(Image source: Destroyed Macbook

 
BY EVAN THOMAS AND CASEY PURCELLA

A strain of malware called Flashback has looped more than thousands of Mac computers into a worldwide botnet. KGO-TV in San Francisco gives out the numbers from Russian antivirus vendor Dr. Web.

“We’re learning this morning that more than 600,000 Mac computers have been infected with malware, half of them in the U.S.”

Flashback sneaks onto systems using a Java vulnerability. According to ZDNet, if a user has Java installed, all they have to do is visit a compromised website — and there are more than four million to accidentally choose from. Then Flashback starts stealing usernames, passwords and other user information.

Dr. Web claims nearly 57 percent of the infected Macs are in the U.S.

An analyst pointed out on Twitter 274 of the compromised computers are in Cupertino, California — raising the possibility that even computers within Apple’s own headquarters are compromised.

A Forbes blogger wrote that this is yet more proof Macs are hardly invulnerable to viruses.

“Don’t believe the hype that [Macs] are invulnerable to malware, even Apple has now toned down this rhetoric over the years and now uses tamer phrases such as ‘more resistant to attack.‘“

And ExtremeTech points out — with the rise in Apple’s popularity, hackers are going to be more tempted to find ways around the Mac’s security.

“Before, when Mac market share was in the pits, this was a lot of work for little benefit. That changed with the uptick in popularity of Apple — now Macs are a much more attractive target.”

Apple issued a patch for the Java exploit on Tuesday. A blogger for Sophos — a company that makes antivirus software for the Mac — wondered why Apple waited so long to patch an exploit that had been fixed on Windows back in February.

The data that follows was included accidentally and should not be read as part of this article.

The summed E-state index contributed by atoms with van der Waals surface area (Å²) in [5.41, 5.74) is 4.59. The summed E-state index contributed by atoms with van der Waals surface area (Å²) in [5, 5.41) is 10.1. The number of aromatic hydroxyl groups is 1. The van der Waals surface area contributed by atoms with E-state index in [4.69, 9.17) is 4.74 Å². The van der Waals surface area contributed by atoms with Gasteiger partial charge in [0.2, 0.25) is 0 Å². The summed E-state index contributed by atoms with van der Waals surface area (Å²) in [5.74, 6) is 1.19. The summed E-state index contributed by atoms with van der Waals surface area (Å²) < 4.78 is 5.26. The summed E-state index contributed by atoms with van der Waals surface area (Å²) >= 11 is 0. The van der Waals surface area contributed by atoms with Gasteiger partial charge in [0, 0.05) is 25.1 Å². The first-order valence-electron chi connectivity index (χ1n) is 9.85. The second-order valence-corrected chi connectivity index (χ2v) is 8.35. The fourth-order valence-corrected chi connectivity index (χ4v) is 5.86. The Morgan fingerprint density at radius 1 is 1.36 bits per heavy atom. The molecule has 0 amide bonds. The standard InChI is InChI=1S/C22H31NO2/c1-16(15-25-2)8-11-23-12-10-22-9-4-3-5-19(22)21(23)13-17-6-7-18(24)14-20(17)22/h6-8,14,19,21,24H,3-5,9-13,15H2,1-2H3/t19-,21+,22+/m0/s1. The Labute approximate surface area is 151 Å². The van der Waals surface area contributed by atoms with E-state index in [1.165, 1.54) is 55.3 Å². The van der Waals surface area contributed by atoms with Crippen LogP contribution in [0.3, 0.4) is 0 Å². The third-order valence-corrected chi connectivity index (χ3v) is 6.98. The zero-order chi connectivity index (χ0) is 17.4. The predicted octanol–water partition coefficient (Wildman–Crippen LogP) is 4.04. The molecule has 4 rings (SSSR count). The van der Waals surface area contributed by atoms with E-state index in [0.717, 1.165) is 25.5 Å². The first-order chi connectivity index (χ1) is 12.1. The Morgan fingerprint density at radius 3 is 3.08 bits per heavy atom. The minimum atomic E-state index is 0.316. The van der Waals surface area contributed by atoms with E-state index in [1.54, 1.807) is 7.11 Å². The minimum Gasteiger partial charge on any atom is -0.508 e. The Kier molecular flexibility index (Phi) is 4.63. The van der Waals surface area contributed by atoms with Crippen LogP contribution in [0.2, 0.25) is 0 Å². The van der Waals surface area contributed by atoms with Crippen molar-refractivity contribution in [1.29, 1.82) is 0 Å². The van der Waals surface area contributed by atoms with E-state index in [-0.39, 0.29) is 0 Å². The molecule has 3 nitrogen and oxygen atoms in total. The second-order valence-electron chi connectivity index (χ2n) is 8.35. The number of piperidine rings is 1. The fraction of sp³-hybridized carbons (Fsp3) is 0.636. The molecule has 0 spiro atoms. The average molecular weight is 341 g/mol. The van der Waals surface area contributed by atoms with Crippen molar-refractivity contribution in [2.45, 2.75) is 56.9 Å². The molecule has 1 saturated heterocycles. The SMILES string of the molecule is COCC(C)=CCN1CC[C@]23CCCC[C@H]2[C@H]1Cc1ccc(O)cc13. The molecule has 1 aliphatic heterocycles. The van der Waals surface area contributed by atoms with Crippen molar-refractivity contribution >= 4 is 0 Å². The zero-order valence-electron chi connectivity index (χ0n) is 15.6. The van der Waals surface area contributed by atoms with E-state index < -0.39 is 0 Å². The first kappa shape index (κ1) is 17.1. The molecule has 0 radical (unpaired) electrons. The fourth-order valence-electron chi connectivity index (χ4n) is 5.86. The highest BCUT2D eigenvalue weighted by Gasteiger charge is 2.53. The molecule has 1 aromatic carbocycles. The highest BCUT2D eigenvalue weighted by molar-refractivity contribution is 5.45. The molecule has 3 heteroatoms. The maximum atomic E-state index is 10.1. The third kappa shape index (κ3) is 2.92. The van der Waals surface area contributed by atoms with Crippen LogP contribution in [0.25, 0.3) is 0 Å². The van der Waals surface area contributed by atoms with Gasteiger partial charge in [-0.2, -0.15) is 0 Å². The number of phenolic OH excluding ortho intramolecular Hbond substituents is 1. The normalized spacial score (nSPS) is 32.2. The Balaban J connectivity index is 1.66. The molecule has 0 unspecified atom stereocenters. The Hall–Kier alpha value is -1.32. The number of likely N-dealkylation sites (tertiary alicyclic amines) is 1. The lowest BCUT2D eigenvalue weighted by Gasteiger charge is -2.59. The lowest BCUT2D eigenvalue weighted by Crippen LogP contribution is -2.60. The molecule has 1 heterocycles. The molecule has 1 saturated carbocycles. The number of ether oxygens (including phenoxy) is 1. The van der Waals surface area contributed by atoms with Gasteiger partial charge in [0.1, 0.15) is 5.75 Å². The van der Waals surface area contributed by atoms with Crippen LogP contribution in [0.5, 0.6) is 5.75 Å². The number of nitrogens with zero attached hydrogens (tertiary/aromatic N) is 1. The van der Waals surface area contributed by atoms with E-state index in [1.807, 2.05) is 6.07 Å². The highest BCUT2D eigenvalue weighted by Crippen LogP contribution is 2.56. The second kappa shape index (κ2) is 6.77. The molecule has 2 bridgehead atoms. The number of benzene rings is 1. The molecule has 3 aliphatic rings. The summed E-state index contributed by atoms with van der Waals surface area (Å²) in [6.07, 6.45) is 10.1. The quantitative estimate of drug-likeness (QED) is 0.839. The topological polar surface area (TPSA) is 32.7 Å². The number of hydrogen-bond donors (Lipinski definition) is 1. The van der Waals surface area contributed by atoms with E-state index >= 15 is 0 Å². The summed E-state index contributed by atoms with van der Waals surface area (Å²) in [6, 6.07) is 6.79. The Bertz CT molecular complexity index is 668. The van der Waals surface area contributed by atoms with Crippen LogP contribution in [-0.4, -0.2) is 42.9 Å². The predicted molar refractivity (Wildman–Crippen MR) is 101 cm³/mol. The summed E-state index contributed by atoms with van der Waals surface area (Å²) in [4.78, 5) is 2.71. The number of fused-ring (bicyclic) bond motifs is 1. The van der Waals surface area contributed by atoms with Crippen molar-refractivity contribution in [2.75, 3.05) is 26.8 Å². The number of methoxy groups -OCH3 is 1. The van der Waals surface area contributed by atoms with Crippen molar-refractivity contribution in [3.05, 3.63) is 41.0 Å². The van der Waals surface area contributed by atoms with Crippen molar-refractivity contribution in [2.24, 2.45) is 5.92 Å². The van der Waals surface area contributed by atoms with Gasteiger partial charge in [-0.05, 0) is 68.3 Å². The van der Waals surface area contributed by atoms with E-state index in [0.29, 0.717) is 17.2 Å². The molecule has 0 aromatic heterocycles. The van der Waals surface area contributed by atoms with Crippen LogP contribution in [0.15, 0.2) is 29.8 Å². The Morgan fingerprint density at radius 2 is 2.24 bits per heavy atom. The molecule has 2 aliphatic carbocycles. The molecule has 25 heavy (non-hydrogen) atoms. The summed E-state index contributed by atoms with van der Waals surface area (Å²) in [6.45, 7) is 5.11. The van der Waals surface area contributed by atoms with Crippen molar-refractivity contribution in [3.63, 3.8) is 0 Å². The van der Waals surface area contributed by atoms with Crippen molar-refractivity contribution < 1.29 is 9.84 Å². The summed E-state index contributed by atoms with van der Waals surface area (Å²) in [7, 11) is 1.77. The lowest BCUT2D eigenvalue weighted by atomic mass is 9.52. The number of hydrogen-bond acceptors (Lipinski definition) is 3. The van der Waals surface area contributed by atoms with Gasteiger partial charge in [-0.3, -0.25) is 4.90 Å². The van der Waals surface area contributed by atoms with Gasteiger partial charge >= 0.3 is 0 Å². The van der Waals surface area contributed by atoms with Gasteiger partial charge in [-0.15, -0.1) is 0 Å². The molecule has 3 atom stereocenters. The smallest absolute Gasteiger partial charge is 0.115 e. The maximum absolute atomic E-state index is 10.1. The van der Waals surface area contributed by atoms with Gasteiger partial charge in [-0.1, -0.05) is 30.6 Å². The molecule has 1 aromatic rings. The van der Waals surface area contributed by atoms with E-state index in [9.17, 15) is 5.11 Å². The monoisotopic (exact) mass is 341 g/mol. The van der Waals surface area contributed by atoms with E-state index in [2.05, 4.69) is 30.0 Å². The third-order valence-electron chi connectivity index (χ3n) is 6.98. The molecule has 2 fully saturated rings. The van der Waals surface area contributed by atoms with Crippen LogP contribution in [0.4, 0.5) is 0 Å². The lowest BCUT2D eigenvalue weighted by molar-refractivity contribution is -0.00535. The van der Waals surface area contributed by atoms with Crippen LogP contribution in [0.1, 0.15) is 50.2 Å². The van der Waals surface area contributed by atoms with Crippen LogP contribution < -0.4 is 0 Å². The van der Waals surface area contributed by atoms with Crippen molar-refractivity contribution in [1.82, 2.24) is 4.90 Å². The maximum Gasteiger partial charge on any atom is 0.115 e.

“This does make you wonder whether Apple takes security as seriously as it should. Perhaps its public facing image of being invulnerable is the prevailing attitude within the company. Why Apple did not deploy these fixes before Mac users were victimized by criminals is unclear.”

Computer security company F-Secure has a guide to finding out if your computer is infected and instructions on how to remove the malware on its website.

Latest Mac Security Threat Infects 600,000 Computers

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Apr 6, 2012

Latest Mac Security Threat Infects 600,000 Computers

(Image source: Destroyed Macbook

 
BY EVAN THOMAS AND CASEY PURCELLA

A strain of malware called Flashback has looped more than thousands of Mac computers into a worldwide botnet. KGO-TV in San Francisco gives out the numbers from Russian antivirus vendor Dr. Web.

“We’re learning this morning that more than 600,000 Mac computers have been infected with malware, half of them in the U.S.”

Flashback sneaks onto systems using a Java vulnerability. According to ZDNet, if a user has Java installed, all they have to do is visit a compromised website — and there are more than four million to accidentally choose from. Then Flashback starts stealing usernames, passwords and other user information.

Dr. Web claims nearly 57 percent of the infected Macs are in the U.S.

An analyst pointed out on Twitter 274 of the compromised computers are in Cupertino, California — raising the possibility that even computers within Apple’s own headquarters are compromised.

A Forbes blogger wrote that this is yet more proof Macs are hardly invulnerable to viruses.

“Don’t believe the hype that [Macs] are invulnerable to malware, even Apple has now toned down this rhetoric over the years and now uses tamer phrases such as ‘more resistant to attack.‘“

And ExtremeTech points out — with the rise in Apple’s popularity, hackers are going to be more tempted to find ways around the Mac’s security.

“Before, when Mac market share was in the pits, this was a lot of work for little benefit. That changed with the uptick in popularity of Apple — now Macs are a much more attractive target.”

Apple issued a patch for the Java exploit on Tuesday. A blogger for Sophos — a company that makes antivirus software for the Mac — wondered why Apple waited so long to patch an exploit that had been fixed on Windows back in February.

“This does make you wonder whether Apple takes security as seriously as it should. Perhaps its public facing image of being invulnerable is the prevailing attitude within the company. Why Apple did not deploy these fixes before Mac users were victimized by criminals is unclear.”

Computer security company F-Secure has a guide to finding out if your computer is infected and instructions on how to remove the malware on its website.
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